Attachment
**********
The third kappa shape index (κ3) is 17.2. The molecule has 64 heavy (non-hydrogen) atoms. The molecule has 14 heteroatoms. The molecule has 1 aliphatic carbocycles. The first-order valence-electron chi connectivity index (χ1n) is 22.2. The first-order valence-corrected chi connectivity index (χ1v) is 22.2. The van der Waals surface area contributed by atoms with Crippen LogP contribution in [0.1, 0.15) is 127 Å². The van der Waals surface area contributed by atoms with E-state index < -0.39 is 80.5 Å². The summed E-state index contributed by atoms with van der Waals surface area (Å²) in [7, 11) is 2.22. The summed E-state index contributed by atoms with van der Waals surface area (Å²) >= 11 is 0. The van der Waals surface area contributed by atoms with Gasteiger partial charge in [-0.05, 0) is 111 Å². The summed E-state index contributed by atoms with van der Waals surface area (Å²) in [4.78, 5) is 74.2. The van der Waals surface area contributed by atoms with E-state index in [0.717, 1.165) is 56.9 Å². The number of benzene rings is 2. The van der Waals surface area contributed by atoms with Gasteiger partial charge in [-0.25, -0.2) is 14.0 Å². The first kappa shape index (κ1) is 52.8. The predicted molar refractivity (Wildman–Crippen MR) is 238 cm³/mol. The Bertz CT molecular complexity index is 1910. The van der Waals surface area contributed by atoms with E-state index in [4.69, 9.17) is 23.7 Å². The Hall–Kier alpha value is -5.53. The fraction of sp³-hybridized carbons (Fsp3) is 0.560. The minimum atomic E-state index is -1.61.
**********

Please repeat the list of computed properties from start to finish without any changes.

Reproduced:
The third kappa shape index (κ3) is 17.2. The molecule has 64 heavy (non-hydrogen) atoms. The molecule has 14 heteroatoms. The molecule has 1 aliphatic carbocycles. The first-order valence-electron chi connectivity index (χ1n) is 22.2. The first-order valence-corrected chi connectivity index (χ1v) is 22.2. The van der Waals surface area contributed by atoms with Crippen LogP contribution in [0.1, 0.15) is 127 Å². The van der Waals surface area contributed by atoms with E-state index < -0.39 is 80.5 Å². The summed E-state index contributed by atoms with van der Waals surface area (Å²) in [7, 11) is 2.22. The summed E-state index contributed by atoms with van der Waals surface area (Å²) >= 11 is 0. The van der Waals surface area contributed by atoms with Gasteiger partial charge in [-0.05, 0) is 111 Å². The summed E-state index contributed by atoms with van der Waals surface area (Å²) in [4.78, 5) is 74.2. The van der Waals surface area contributed by atoms with E-state index in [0.717, 1.165) is 56.9 Å². The number of benzene rings is 2. The van der Waals surface area contributed by atoms with Gasteiger partial charge in [-0.25, -0.2) is 14.0 Å². The first kappa shape index (κ1) is 52.8. The predicted molar refractivity (Wildman–Crippen MR) is 238 cm³/mol. The Bertz CT molecular complexity index is 1910. The van der Waals surface area contributed by atoms with E-state index in [4.69, 9.17) is 23.7 Å². The Hall–Kier alpha value is -5.53. The fraction of sp³-hybridized carbons (Fsp3) is 0.560. The minimum atomic E-state index is -1.61.